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Rick Armstrong

Infinite Corridors

Review by Gary Hill

I feel like I'm really late to the party on this artist. I have to admit that I've not heard of him before. I should be ashamed of that for a couple reasons. First, prog head that I am, it seems that his name should have come up before. He's apparently pretty well known around the prog scene. The fact that there are guest appearances by Tony Levin, Steve Rothery and John Mitchell on this album really brings that home. The thing is, I'm also a real space geek. It turns out Rick Armstrong is none other than the son of Neil Armstrong - yes, that Neil Armstrong. I can only imagine what growing up in that household must have been like. Well, this is quite an intriguing release, with or without all that background information. It lands in the zone of things like Synergy and other similar electronic artists. It's effective from start to finish, too.

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Track by Track Review
There is a symphonic, space meets electronica concept to this piece. This is along the lines of the kind of thing you might expect from Synergy and acts like that.
Infinite Corridors
There is a spooky sort of angle to the electronic textures here. A sense of mystery is on the menu for certain here.
Subduction Zone
While this isn't a huge change, the drama and majestic symphonic textures work well. Mystery is on the agenda here, too.
The Lost Sea
Suitably the sound of waves is heard on this piece. There is a real spacey angle to the music, though. This is trippy, mysterious and dramatic.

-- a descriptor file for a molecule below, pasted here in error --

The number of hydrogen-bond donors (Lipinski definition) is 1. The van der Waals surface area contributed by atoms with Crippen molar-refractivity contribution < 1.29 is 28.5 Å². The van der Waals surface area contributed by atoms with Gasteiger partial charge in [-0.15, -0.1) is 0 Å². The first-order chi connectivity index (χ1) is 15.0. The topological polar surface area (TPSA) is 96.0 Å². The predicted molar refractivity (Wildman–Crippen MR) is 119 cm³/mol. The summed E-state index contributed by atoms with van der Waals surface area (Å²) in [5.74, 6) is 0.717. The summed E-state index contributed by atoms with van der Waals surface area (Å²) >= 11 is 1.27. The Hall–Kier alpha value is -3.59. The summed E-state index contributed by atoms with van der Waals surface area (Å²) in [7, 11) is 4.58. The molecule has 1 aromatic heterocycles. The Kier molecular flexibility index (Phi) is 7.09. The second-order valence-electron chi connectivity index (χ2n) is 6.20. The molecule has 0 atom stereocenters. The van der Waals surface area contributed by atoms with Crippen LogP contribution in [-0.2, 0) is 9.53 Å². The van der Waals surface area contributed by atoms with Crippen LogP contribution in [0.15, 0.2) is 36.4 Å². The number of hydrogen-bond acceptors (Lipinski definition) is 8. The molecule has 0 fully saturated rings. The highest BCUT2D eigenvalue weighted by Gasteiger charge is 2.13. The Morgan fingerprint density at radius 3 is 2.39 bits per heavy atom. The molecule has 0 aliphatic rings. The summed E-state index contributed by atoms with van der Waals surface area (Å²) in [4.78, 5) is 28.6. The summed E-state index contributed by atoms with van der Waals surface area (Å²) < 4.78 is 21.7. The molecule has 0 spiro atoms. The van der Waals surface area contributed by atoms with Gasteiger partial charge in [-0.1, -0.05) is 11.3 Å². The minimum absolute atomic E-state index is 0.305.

Chaos Theory
I'm reminded of Kraftwerk in some ways, with some Hawkwind-like electronic music and Synergy in the mix.
More classy electronic music is delivered here. There are some things that have rather powerful and unsettling vibe, including something that almost sounds like some huge monster. There is a great spacey quality later. It seriously dissolves into pure space at the end.
There is a lot of drama and cinematic quality to this piece.
Among the Ruins
This does feel like some kind of exploration. There is a heavier, almost rock based concept to this along with a real symphonic (yet still electronic) feeling.       
Shifting Sands I: Day II: Night
At over 11-and-a-half minutes of music, this is the epic of the set. It starts with a reasonably mellow movement and gradually rises upward via electronic exploration. This evolves quite organically and gets very powerful at times. It's an effective closer.
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